At the last minute, the European Court of Human Rights stopped a controversial deportation flight from Britain to Rwanda for the time being. Despite the defeat, the British government reaffirmed its intention to stick to the plan.
Despite the failure of the first deportation flight to Rwanda, the British government wants to stick to the controversial asylum agreement with the East African country. It is very confident that the next flight will take off, Labour Minister Thérèse Coffey told Sky News on Wednesday.
Following an urgent decision by the European Court of Human Rights (ECHR), the controversial deportation of several asylum seekers from Britain to Rwanda was halted on Tuesday evening.
After failing in national courts, an Iraqi citizen had filed an appeal against his deportation with the Strasbourg-based ECHR, which granted the request and ordered the suspension of the man’s deportation until a final decision in the case is made in British courts.
Among other things, the judges argued that there were reasonable doubts as to whether Rwanda should be classified as a safe third country. According to media reports, the British government then suspended the entire flight, for which up to seven asylum seekers had been scheduled.
Despite the ECtHR’s decision and ongoing criticism, Labour Minister Coffey defended the scheme. It was right for the government to try to stop people from entering the country illegally, she said. The government of Rwanda also wants to stick to the agreement despite the defeat in court, as the British broadcaster BBC reported.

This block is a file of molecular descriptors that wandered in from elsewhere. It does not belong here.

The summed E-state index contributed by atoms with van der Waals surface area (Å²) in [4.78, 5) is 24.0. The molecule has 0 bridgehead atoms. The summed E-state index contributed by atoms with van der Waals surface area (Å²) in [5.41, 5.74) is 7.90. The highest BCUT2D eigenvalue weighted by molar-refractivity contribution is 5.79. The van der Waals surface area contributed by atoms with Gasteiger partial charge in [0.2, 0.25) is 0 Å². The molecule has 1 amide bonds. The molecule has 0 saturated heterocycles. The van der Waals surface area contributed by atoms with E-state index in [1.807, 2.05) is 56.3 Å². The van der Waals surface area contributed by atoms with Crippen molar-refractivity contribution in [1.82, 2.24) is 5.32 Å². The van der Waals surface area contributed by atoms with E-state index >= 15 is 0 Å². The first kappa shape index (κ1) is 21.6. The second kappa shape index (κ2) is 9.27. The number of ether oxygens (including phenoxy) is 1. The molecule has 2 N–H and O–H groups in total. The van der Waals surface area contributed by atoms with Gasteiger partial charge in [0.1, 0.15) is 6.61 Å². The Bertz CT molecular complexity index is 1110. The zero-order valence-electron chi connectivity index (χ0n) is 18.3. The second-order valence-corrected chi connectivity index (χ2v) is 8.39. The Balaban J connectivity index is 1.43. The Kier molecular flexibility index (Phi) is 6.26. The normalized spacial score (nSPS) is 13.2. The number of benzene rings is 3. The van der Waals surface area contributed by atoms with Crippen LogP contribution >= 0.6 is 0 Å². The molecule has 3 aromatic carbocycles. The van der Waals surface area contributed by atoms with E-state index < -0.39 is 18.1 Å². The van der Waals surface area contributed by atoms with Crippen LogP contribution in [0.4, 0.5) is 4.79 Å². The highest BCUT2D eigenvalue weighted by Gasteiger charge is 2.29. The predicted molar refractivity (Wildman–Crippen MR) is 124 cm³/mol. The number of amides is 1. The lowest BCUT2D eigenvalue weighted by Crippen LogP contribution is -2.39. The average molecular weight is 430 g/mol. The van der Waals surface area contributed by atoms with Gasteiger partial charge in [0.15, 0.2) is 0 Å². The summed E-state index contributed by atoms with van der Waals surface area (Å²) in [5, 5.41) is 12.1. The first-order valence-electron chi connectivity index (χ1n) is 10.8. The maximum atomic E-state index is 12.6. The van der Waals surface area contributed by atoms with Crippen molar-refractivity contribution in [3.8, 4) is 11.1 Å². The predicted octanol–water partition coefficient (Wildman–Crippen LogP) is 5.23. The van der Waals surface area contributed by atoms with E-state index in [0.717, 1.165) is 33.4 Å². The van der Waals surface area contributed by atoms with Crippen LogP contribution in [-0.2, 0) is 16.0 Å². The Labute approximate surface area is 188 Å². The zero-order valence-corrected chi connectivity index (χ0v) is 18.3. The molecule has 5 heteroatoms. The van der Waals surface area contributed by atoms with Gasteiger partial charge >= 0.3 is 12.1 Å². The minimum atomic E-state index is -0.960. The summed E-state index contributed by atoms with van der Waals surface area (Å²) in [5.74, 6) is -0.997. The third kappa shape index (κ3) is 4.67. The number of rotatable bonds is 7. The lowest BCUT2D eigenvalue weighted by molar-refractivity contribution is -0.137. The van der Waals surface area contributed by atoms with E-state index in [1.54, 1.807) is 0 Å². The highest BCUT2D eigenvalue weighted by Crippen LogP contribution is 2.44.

The European Court of Human Rights is affiliated to the Council of Europe, of which Britain is also a member, and in its proceedings it examines possible violations of the European Convention on Human Rights in the signatory states.
The UK and Rwanda made headlines on April 14 when they announced that migrants arriving in the UK irregularly would be sent to Rwanda, where their asylum applications will be processed by the local authorities. Successful claimants would be granted residence permit in Rwanda.
For helping the UK address what it considers migration pressure, Rwanda will receive €144 million from the British government. The deal has been criticised by rights groups who describe it as unethical against the background of the situation of human rights in Rwanda. The African country has been slammed for many years for repressing the political opposition.